When you’re leading change telling the right story makes all the difference in that difficult second act, so let’s think about what makes for a good tale.
Once Upon a Time…
Peggy Creamcheese, the only one legged servant girl on a pirate ship (as far as she knew) looked out forlornly into the dark night. She pulled a picture from her pocket, the one right near her heart and looked equally forlorn at the image of her long lost sister. “Susie Creamcheese”, she thought, “where are you?”
In the distance she could see a mountain. Land! But wait the mountain was moving.
When the first wave hit she fell to the deck. With the second wave half the crew fell overboard. That didn’t scare Peggy. She knew this was her chance. Captain Greenbeard stumbled past her and with one jump she whacked him on the head with her wooden leg, and plucked the treasure map from his pocket.
When the storm cleared, it was clear sailing.
Taking over Captain Greenbeard’s ship, Peggy rescued her long lost sister from rival pirates and together they found the treasure right where X marked the spot. Peggy and Susie sailed the seas known to all who met them (and some who didn’t) as the Notorious Girl Pirates.
The Hero’s Journey is the Change Journey
Hmmm, film producers won’t be knocking on my door offering millions for my hit children’s movie, but there’s something else missing too. Our story nearly fits the classic hero’s (or rather heroine’s) journey structure. In Act I Peggy accepts the adventure and in Act III she has a victorious resolution. But the problem with this story is there’s no Act II. Peggy doesn’t go through the Difficult Second Act that makes Act III so satisfying.
For a story to work we need that second act. And, as Brené Brown’s research shows, it needs to be a Difficult Second Act for Act III to work. Leaving pirates stories for Hollywood, it’s the same in the real world – especially when you’re leading change in your organization.
Why? If any change idea is going to work, it needs to be radically different from what came before. Radically different ideas may well have a stormy second act but the hard won results are far more effective. If you doubt that think back to the “change projects” you’ve seen before. The ones that were tweaks to an existing system or process that didn’t work well.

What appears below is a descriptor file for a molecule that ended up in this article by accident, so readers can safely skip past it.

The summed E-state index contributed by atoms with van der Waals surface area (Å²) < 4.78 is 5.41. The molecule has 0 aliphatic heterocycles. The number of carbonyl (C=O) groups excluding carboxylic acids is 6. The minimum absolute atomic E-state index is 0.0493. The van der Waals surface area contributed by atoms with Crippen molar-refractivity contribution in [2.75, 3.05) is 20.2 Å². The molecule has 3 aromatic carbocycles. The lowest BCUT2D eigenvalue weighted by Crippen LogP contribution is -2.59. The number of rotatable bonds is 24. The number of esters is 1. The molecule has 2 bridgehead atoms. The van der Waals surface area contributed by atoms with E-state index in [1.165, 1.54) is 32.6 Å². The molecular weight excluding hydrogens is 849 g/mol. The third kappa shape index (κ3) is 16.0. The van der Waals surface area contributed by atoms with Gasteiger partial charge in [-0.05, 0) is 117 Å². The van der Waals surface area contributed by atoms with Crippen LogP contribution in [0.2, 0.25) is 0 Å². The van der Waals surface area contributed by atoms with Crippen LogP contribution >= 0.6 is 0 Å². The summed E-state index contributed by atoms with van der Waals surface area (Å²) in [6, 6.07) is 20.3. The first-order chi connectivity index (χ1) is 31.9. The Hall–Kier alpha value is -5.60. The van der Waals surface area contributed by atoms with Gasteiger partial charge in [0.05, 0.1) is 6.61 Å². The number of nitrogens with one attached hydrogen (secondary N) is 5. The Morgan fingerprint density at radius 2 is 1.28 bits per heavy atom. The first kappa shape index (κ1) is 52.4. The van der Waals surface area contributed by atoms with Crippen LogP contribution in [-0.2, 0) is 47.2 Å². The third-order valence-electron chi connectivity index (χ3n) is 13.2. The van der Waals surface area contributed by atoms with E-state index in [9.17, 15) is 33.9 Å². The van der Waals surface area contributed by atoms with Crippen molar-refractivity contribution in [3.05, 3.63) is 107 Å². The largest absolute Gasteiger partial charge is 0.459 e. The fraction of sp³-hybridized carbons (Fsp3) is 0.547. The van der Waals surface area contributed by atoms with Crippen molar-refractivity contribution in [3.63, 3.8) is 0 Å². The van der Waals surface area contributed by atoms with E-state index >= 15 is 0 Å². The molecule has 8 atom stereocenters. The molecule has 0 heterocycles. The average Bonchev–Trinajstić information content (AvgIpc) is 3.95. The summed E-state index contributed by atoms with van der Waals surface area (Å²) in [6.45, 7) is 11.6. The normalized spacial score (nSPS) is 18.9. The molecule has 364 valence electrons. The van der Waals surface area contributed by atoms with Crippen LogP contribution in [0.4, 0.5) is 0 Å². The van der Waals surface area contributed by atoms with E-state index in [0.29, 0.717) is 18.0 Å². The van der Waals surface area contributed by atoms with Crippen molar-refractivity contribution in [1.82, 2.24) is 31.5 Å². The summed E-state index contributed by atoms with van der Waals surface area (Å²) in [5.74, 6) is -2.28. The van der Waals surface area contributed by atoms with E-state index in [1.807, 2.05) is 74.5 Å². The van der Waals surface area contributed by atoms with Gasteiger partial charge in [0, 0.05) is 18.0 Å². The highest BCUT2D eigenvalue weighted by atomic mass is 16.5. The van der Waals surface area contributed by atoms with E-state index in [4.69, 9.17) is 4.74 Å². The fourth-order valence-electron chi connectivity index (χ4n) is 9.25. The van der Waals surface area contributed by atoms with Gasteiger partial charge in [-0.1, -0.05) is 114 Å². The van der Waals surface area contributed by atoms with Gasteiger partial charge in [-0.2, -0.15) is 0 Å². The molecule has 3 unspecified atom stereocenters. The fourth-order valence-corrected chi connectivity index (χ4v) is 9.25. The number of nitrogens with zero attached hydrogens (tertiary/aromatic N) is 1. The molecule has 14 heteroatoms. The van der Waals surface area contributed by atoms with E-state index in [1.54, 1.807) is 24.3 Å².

The Difficult Second Act – A Crucible of Change
Making sense? If you want to get people on board with new idea, it needs to be different. It needs to hold a promise that the problems of the past will not only be dealt with, but vanquished.
But how do you make sure it’s the best idea? Well, that brings us back to that Difficult Second Act. It means having difficult conversations. And yes that can mean constructive and passionate debate – what some might call conflict.
And just like in the hero’s journey, you’ll find allies, you’ll meet opposition, you and your idea will be tested. And just like in a good story, the hero (and your idea) will be forged in the crucible. And come out the other side better for it.
That’s not a journey for everyone.
But it can be.
Leading Change, Leading Honestly
In Rising Strong Brené Brown suggests three things we need to thrive in the second act. For her, it’s about The Reckoning (getting curious about how your emotions connect with the way you think and behave); The Rumble (getting honest about the stories you tell yourself about your change – what’s real and possible and what’s a fear keeping you from achieving it); and The Revolution (your willingness to write a new story).
Maybe it’s even simpler. Here are three tips on how to do it:
- First be honest to ourselves about ourselves
- Then be honest about what we want to do and what’s standing in our way
- Lastly, be honest with others about what we’re seeing
Because if we can do that, then maybe other people will want to help us achieve it.
Want blogs like this in your inbox?
What to dive deeper?
Check out The Six Attributes of a Leadership Mindset by Joe Britto
Facing a people challenge?
Our approach starts with an interactive experience. We work with your teams to develop the six attributes of a leadership mindset that enables them to work together, model leadership, and come up with solutions themselves.